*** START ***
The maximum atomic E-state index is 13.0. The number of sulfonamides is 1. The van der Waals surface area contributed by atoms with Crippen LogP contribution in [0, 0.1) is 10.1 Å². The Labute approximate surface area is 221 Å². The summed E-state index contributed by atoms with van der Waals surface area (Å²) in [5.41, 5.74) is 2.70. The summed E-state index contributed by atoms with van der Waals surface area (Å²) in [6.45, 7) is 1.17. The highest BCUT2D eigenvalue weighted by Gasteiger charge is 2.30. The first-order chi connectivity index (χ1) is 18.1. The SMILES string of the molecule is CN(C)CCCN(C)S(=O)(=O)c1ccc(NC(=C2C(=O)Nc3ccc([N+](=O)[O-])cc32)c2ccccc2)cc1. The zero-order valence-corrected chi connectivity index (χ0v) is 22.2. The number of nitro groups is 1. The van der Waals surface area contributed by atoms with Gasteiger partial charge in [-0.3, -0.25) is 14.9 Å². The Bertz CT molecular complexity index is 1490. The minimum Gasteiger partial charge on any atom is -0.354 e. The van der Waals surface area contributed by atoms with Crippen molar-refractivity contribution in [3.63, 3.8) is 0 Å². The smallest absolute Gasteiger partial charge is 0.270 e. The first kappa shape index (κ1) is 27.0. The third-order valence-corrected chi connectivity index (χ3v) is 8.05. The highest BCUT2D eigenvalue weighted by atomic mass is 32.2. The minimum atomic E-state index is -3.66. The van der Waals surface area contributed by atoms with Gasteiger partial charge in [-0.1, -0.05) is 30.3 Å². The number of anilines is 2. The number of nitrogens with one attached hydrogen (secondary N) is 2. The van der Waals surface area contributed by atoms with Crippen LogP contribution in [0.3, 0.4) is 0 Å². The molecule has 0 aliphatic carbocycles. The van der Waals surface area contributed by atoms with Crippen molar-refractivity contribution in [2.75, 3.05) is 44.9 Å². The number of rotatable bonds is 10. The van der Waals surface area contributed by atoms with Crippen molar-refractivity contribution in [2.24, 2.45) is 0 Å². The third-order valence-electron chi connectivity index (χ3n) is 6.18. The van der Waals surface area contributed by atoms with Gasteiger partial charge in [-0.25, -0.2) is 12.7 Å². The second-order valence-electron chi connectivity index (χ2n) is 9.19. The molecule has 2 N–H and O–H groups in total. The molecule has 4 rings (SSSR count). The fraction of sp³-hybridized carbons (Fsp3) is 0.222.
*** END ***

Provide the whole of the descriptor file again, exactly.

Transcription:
The maximum atomic E-state index is 13.0. The number of sulfonamides is 1. The van der Waals surface area contributed by atoms with Crippen LogP contribution in [0, 0.1) is 10.1 Å². The Labute approximate surface area is 221 Å². The summed E-state index contributed by atoms with van der Waals surface area (Å²) in [5.41, 5.74) is 2.70. The summed E-state index contributed by atoms with van der Waals surface area (Å²) in [6.45, 7) is 1.17. The highest BCUT2D eigenvalue weighted by Gasteiger charge is 2.30. The first-order chi connectivity index (χ1) is 18.1. The SMILES string of the molecule is CN(C)CCCN(C)S(=O)(=O)c1ccc(NC(=C2C(=O)Nc3ccc([N+](=O)[O-])cc32)c2ccccc2)cc1. The zero-order valence-corrected chi connectivity index (χ0v) is 22.2. The number of nitro groups is 1. The van der Waals surface area contributed by atoms with Gasteiger partial charge in [-0.3, -0.25) is 14.9 Å². The Bertz CT molecular complexity index is 1490. The minimum Gasteiger partial charge on any atom is -0.354 e. The van der Waals surface area contributed by atoms with Crippen molar-refractivity contribution in [3.63, 3.8) is 0 Å². The smallest absolute Gasteiger partial charge is 0.270 e. The first kappa shape index (κ1) is 27.0. The third-order valence-corrected chi connectivity index (χ3v) is 8.05. The highest BCUT2D eigenvalue weighted by atomic mass is 32.2. The minimum atomic E-state index is -3.66. The van der Waals surface area contributed by atoms with Gasteiger partial charge in [-0.1, -0.05) is 30.3 Å². The number of anilines is 2. The number of nitrogens with one attached hydrogen (secondary N) is 2. The van der Waals surface area contributed by atoms with Crippen LogP contribution in [0.3, 0.4) is 0 Å². The molecule has 0 aliphatic carbocycles. The van der Waals surface area contributed by atoms with Crippen molar-refractivity contribution in [2.75, 3.05) is 44.9 Å². The number of rotatable bonds is 10. The van der Waals surface area contributed by atoms with Crippen molar-refractivity contribution in [2.24, 2.45) is 0 Å². The third-order valence-electron chi connectivity index (χ3n) is 6.18. The van der Waals surface area contributed by atoms with Gasteiger partial charge in [-0.25, -0.2) is 12.7 Å². The second-order valence-electron chi connectivity index (χ2n) is 9.19. The molecule has 2 N–H and O–H groups in total. The molecule has 4 rings (SSSR count). The fraction of sp³-hybridized carbons (Fsp3) is 0.222.